Let’s face it, nobody likes writing their own resume. Most people don’t even like to talk about themselves. Time and time again, I hear people who purchase my resume services say a similar thing to me. “I sat down to write my resume and I just didn’t know where to begin.”

The reason I believe this happens is because the good old resume is essentially a macro view of your career history and your experiences, whereas we live and breathe our careers at a micro level, amongst our daily struggles and triumphs.

This adds complexity to the process of having to write about yourself. Apart from needing a great deal of self-awareness and objectivity, you must prioritise your micro-level activities in order of importance, and shift your perception to view your resume from the eyes of the recruiter or hiring manager.

It’s easy to get caught up in the minor details, so often I see things on resumes which have no relevance to what the person has done or where they wish to head.

That’s why I decided to put together this list. If you’re trying to write your own resume, here’s how to think like a resume writer:
 

Focus On Achievements.

The thing is, you need to include some information about your responsibilities, even though achievements are the key. This is firstly to ensure that people reading your resume know that you’ve got the experience that they expect you to have. And secondly, to pass possible computer screening of your resume.

Truth be told, most people can ‘do’ their jobs, so this means that recruiters and hiring managers are interested in what you did above and beyond this i.e. your achievements. This shows that you not only did your job, but you did it well.

Obviously a promotion at this point comes in handy, because that is a sign that your manager was impressed by you, enough to pay you more money and to entrust you with more responsibility and an added level of accountability.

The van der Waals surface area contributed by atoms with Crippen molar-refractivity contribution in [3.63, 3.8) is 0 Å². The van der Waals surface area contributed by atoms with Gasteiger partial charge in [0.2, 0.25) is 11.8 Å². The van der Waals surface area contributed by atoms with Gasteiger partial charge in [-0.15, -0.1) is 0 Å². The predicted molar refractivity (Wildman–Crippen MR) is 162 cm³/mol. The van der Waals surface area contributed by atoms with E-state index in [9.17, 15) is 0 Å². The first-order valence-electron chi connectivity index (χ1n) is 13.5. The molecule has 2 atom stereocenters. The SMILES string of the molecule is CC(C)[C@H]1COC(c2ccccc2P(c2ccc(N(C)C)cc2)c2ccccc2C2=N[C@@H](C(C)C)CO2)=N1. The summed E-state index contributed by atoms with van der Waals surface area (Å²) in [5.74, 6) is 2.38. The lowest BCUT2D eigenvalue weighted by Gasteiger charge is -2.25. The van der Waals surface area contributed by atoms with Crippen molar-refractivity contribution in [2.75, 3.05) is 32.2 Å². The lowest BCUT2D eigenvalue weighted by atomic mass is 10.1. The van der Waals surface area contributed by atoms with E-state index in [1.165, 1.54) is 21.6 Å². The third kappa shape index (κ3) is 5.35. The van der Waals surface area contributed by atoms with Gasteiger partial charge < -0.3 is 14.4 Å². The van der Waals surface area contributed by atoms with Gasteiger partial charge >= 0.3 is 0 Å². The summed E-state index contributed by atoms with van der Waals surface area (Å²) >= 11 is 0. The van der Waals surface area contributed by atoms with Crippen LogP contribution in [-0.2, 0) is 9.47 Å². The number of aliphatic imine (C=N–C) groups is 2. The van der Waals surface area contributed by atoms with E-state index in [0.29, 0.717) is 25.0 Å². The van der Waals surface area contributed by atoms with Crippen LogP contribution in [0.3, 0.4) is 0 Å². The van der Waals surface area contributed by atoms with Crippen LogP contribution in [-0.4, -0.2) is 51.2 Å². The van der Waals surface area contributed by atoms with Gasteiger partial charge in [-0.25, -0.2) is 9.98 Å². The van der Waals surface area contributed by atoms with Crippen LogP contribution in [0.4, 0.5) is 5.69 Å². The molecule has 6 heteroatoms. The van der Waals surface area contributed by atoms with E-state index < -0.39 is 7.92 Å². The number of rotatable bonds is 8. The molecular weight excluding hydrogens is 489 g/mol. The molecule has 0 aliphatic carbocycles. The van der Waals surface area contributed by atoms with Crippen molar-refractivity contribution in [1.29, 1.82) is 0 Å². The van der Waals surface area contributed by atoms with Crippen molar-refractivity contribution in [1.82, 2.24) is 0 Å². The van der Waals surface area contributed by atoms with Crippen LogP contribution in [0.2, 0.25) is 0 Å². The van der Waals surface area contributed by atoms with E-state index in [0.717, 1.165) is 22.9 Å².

Apart from that, quantifying your achievements however, for example such as, “increased sales by X% over Y months by developing and implementing Z strategy” are also just as important. Be descriptive – it adds credibility, and is a lot more interesting to read than “selling to customers”.

Don’t waste space by listing 10 achievements – include the 5 that really stand out rather than adding 5 mediocre ones too. You never know which ones the reader will read, and you don’t want to have them not so impressed by what they’ve read, and potentially skip onto the next section, or next resume for that matter.
 

Tell Your Story.

But first you need to figure out what story to tell – and it’s not your life story. How you figure it out is by running through the following questions and statements:

  1. Where do you want to be in your career? What next step would you like to take?
  2.  

  3. Scroll through your experiences, distilling all the little details that are congruent, relevant to and aligned with the role you would like to be in.
  4.  

  5. Delete from your resume that which isn’t related to where you want to be, ensuring that you have still covered your bases with responsibilities that relate to what recruiters are looking for (see next bold heading). Focus on that which is applicable to the job that you want to be in right now (i.e. the job you’re applying for).
  6.  

  7. Let someone who doesn’t know your experience intricately, read the resume you have written. Ensure your story makes sense to the casual observer. This step is checking that there are no questions around why you made various moves. One question left unanswered could mean a lost phone call or a lost opportunity.

 

Does Your Resume Pass Computer Screening?

Whilst you don’t want to stuff your resume full of keywords unnecessarily, it’s important to understand what keywords and phrases pertain to the job, ensuring they are clearly articulated in your resume.

This includes the hard skills, soft skills, qualifications, and industries, relevant to the role.

Write out the keywords that appear in job descriptions and job adverts, and check each role in your resume to ensure they’re present. One tip: try to make sure your resume doesn’t sound overly formulated or like you’ve copied the job description.
 

Keep A Little Mystery.


The purpose of your resume is to get recruiters or hiring managers to call you. You want to get them talking to you, and you want to keep them interested.

Aside having the communication skills to convert that phone call into an interview (but that’s another story), your resume must draw them in. It’s kind of like a first date. You want to keep them interested enough to hear more, only showing them the best you.

And don’t give everything away too soon! You want to leave something for the interview that will make them say “wow” when they meet you. Otherwise, without the ‘wow-factor’, you’re just another candidate that they’ve met (this reminds me of an awesome little video… Some Recruiter That I Used To Know).

Including EVERYTHING in your resume is a mistake, firstly because nobody has the patience to read through it all. Secondly, if you put everything on the Resume, there won’t be much for you to sell in the interview.
 

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